News Archives - 1997
Augsburg College receives second Templeton award for course focusing on science and religion
Course to include appreciation of ancient world views, design of ideal space colonies
For some people today, the wonder of modern science-based technology is their only religion, while for others, modern science appears to threaten the most personal and valued parts of their lives, including their faith. Students at Augsburg College will soon have a chance to find some middle ground between these polar opposite views.
An Augsburg College physics professor and a colleague from the religion faculty, both also Lutheran pastors, are preparing to teach a course on issues in science and religion thanks to a $10,000 award from the Templeton Foundation.
Mark Engebretson of the Augsburg physics faculty and religion professor John Benson will teach the course next year. The award was given through the annual Templeton Science-Religion Course Program competition.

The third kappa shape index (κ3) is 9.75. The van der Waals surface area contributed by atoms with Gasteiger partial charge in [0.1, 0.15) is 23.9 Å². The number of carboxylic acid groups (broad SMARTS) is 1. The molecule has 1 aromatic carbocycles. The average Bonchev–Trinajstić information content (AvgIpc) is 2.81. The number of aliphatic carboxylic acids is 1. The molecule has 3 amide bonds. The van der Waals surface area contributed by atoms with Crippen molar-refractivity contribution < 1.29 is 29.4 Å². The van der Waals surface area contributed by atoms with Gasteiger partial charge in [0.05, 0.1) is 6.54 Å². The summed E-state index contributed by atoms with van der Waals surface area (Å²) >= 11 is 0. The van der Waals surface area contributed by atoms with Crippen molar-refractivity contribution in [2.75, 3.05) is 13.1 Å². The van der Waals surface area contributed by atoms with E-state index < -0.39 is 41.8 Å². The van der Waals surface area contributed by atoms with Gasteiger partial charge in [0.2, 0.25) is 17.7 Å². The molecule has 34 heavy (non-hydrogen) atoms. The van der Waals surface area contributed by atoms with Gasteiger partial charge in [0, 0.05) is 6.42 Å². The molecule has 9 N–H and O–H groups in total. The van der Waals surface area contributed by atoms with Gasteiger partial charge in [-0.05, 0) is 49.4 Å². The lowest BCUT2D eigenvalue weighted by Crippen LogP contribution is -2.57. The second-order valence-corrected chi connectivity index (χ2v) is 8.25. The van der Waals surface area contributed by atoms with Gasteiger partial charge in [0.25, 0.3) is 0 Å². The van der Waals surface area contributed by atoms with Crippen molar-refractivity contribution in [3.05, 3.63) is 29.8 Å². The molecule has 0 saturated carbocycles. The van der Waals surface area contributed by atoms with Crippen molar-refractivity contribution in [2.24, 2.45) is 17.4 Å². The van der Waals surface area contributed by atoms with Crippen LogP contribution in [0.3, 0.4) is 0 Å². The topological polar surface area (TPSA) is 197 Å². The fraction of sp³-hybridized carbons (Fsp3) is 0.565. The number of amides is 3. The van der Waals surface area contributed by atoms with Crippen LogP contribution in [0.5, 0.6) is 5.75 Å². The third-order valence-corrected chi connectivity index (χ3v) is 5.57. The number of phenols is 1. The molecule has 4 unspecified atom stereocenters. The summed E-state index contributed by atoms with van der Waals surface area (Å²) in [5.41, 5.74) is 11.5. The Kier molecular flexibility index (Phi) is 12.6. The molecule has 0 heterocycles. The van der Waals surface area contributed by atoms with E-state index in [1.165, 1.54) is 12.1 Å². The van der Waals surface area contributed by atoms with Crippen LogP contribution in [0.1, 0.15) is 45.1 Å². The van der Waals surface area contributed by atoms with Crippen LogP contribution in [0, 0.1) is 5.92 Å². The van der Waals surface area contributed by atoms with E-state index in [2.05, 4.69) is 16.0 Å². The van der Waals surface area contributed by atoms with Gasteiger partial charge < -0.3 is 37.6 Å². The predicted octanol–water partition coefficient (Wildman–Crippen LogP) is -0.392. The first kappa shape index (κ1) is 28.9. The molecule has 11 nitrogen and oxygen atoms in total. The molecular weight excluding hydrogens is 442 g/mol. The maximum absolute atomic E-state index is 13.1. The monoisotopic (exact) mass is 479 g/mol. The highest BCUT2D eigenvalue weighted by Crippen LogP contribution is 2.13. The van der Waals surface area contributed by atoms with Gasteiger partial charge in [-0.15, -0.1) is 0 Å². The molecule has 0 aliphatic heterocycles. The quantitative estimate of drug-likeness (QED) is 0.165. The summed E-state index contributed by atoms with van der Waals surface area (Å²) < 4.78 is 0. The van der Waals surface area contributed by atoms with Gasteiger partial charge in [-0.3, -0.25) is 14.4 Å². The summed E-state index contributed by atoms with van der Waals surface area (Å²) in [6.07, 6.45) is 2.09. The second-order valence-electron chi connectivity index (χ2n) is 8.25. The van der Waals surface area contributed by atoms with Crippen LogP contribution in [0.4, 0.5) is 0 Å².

This is the second such award from the Templeton Foundation to Augsburg. In 1995 Templeton selected the Augsburg course "Creation and Complexity," taught by Augsburg professors Larry Crockett, computer science, and Bruce Reichenbach, philosophy.
Benson and Engebretson's course on issues in science and religion will first study the ancient world view of the Bible and the medieval world view, together with scientific and technological knowledge that went along with these views. Next the course will examine the modern period, from about 1520 to the present, emphasizing the different ways that the Christian world received the scientific developments of this period.
Finally, the class will divide into groups of five or six each and -- using what they have learned in the course so far -- create space colonies. Each group will decide on the structure of its space colony: its system of government, its ecology, its constitution and laws, its educational system, and its religious beliefs and practices.